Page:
Holy hyperbole Batman!

Affirmative action means that the kid with brown skin has a slightly higher chance of getting into college than the kid with the pink skin. You know, a little bit of unfairness going *their* way, to counterbalance the unfairness dark-skinned people experience everywhere else in life. Like having odds of landing a job, with a clean slate, that are equal to a white man's odds with the same qualifications *with a criminal record*. If we can't eliminate racism, at least we can try to make up for it somehow, and that is exactly what affirmative action is for. It does *not* mean that if you're black you're automatically in and if you're Asian you're automatically out.

Try some other news sources than Fox for a change. Heck, try some actual *news* sources.

Comment: Re:How accurate is the sea level rise figure? (Score 1) 137

by Thomasje (#44712639) Attached to: Huge Canyon Discovered Under Greenland Ice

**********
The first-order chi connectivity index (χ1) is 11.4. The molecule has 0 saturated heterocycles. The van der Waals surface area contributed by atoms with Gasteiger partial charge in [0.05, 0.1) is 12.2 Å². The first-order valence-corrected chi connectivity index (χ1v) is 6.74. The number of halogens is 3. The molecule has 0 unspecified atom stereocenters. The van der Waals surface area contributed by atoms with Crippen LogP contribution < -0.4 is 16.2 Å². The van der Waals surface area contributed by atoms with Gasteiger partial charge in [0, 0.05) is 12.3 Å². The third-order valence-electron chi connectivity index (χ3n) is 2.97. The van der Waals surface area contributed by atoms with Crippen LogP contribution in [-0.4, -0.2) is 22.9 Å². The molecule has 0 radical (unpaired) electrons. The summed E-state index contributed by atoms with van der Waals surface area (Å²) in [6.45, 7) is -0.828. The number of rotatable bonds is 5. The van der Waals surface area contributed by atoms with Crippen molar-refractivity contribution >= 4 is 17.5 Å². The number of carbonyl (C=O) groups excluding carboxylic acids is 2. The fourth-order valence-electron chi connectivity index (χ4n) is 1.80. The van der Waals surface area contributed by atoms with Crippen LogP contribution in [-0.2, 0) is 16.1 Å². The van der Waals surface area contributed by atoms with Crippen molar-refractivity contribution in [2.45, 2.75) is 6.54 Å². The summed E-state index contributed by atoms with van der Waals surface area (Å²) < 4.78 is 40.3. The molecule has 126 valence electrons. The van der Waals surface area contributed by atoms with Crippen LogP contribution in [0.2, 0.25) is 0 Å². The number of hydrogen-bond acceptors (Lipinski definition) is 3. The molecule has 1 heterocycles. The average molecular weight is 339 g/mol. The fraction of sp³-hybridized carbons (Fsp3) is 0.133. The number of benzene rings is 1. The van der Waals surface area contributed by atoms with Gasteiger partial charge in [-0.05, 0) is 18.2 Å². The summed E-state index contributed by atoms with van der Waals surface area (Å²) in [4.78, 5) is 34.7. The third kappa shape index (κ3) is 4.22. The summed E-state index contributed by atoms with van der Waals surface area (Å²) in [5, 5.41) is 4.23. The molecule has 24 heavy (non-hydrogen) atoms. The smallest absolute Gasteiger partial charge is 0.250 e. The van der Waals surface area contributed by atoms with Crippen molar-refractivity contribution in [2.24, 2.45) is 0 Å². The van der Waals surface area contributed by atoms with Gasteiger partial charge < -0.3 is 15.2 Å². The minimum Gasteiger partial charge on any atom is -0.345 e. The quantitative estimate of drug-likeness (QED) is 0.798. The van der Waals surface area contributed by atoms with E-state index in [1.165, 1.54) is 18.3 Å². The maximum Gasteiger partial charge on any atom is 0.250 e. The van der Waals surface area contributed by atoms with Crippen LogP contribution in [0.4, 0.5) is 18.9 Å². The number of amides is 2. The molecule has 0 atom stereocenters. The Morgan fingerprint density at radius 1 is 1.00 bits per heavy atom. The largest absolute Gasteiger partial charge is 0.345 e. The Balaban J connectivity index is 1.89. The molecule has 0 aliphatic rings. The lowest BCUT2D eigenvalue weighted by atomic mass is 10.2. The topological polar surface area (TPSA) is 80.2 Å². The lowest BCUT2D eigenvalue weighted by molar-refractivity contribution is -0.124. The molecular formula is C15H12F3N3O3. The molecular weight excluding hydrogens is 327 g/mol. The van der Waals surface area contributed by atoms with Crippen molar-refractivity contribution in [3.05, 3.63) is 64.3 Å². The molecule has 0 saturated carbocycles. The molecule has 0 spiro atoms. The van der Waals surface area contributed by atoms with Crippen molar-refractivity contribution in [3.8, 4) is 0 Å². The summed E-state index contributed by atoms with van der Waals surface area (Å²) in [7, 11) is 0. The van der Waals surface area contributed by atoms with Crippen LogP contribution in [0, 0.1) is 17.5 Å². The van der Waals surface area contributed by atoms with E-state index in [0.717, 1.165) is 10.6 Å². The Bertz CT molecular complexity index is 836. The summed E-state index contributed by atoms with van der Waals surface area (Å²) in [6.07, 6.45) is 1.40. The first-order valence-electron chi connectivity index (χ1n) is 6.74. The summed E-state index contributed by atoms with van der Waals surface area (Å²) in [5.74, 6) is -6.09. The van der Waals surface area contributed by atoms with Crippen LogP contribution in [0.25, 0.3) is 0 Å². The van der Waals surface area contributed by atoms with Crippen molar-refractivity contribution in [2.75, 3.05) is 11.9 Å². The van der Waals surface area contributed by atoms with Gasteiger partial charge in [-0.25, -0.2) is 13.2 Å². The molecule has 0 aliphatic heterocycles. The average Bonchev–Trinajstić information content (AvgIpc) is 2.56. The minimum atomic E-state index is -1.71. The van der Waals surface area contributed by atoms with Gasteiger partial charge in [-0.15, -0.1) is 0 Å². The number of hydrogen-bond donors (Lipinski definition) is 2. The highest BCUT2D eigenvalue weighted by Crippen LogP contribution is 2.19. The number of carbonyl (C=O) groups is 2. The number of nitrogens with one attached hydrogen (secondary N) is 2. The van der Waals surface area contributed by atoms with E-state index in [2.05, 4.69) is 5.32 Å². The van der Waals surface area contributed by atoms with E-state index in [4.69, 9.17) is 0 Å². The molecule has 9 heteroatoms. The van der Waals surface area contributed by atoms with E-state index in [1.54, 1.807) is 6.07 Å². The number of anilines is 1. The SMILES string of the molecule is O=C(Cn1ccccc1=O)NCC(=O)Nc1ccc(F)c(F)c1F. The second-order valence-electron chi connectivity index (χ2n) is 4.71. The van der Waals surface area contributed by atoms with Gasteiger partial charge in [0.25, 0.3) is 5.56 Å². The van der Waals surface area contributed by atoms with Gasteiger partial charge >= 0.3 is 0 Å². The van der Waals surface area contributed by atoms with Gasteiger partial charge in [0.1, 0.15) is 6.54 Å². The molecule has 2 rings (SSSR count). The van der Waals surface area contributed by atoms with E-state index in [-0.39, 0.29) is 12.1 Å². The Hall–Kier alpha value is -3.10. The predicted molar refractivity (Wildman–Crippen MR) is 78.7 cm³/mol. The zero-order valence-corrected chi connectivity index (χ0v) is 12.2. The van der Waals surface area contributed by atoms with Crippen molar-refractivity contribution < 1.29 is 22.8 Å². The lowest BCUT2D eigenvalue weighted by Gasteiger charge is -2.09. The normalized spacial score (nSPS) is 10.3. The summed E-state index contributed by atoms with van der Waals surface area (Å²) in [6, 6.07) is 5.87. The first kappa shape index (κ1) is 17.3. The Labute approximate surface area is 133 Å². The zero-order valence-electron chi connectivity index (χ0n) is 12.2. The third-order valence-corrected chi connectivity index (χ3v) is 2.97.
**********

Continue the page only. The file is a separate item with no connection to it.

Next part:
Greenland rebounding does absolutely nothing because the "extra" volume is not taken out of the ocean. The water doesn't suddenly jump back up on the land.

It is true that Greenland rebounding won't affect sea level, but not for the reason parent seems to imply. The real reason is that when a land mass is pressed downwards by an ice sheet, it sinks because it displaces material in the mantle. That mantle material is squeezed out sideways, and ends up raising adjacent land masses or ocean floor.

When the ice sheet melts, the displaced mantle flows back, the depressed land rebounds, and the raised adjacent land or ocean floor sinks back.